His "characters" are also a bit stilted. They seem like the stereotypical roles from the 1950's hygiene films, only slightly updated. In some sense this is fine; his real characters are the Sciences, not Mom, Dad, and Sis. Still the stilted world he depicts makes the book read like a high school science text.

For all its flaws, it was an interesting and often fun read. However, I'm left with the frustration of the book sounding like the last word and leaving me with the job of locating the studies and other first sources without so much as a reference if I want to continue, or more properly start, a dialog.

The Church of Dead Girls, Stephen Dobyns

As both a study in how to write a suspenseful novel and a study of the dark secrets of the human psyche and the mentality of a small town, The Church of Dead Girls is excellent.

Each chapter of the book seems to end on a cliff-hanger; the desire, no the need, to resolve each closing innuendo drew me further into the plot. Eventually even when chapters didn't end with a foreboding note I was drawn to the next to see what the absence of a cliff-hanger foretold. But the real force impelling me was the the prologue's haunting image, a horrifying psychic backdrop that hangs over the rest of the novel, the picture on the box of the jigsaw puzzle that's being completed with terrible precision, the carnage from which you can't avert your eyes. The technique is terrifically effective.

Beyond that, the characters of the small town who are driven into terror and suspicion are very believable. The reader is drawn into their world, and begins to suspect everyone, characters, the narrator, even the author.

It's full of horror, although it contains a little graphically depicted violence and sexual situations, so if that's not for you, avoid it.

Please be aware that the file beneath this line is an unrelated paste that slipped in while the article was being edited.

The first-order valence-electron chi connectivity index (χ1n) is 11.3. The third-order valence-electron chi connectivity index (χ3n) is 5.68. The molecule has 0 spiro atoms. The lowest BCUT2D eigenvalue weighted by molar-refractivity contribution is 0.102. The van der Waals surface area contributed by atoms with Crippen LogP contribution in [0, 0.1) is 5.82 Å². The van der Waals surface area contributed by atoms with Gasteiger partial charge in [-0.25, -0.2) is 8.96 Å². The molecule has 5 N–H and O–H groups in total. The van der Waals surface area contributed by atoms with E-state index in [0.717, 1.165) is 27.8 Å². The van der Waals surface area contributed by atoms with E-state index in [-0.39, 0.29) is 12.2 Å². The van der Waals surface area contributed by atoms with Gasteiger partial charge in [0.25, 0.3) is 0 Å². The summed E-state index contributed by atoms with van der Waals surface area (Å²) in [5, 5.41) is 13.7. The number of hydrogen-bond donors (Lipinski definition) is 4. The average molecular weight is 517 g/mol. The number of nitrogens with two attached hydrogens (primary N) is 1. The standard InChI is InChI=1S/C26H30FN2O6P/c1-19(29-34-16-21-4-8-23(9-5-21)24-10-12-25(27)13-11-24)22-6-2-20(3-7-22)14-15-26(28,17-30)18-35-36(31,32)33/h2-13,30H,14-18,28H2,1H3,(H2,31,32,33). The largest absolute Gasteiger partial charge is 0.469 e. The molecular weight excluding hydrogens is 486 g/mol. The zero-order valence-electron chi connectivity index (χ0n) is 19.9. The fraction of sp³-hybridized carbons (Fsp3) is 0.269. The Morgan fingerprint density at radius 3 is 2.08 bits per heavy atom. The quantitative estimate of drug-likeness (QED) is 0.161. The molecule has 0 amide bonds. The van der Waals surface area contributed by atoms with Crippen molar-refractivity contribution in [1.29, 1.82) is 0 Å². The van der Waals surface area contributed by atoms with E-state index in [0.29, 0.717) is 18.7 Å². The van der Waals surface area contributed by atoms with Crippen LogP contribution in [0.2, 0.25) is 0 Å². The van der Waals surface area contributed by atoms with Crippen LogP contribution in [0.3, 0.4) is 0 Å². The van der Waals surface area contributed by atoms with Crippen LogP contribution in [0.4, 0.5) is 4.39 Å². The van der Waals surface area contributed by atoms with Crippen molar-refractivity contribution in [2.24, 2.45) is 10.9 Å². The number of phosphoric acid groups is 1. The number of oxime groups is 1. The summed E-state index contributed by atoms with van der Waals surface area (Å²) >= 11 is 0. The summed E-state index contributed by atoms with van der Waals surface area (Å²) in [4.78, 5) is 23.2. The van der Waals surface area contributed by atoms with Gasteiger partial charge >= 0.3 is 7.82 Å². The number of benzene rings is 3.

Highly Recommended.

American Sphinx The Character of Thomas Jefferson, Joseph Ellis

Ellis set himself a difficult challenge with this work: give a scholarly account of Jefferson's life in one volume. Putting anyone's life into focus in a few hundred pages is difficult, but when the subject is the man who wrote the Declaration of Independence as a slaveowner, was present during the American and French Revolutions, and erased the National Debt while bankrupting himself, daunting hardly describes the problems.

Ellis does an excellent job of putting forth and supporting his assessment; if you don't believe me, the National Book Award committee seems to agree. Although I certainly don't know enough to critique his historical research, I found the work accessible and scholarly. It acts as an interesting introduction to Jefferson, an eye-opening exploration of his character, and provides sufficient references for future exploration.

Ellis' portrait of Jefferson is fascinating: an idealistic thinker and writer of astonishing merit whose writings are appealed to by both sides of political arguments to this day; a shrewd practical politician whose Machiavellian methods rival today's slickest political manipulators; a real and sometimes flawed man whose intrigues were exploited by his political enemies. Anyone interested in American politics or American history can learn a lot from this work.

Recommended to anyone of a historical or political bent.

Spending, Mary Gordon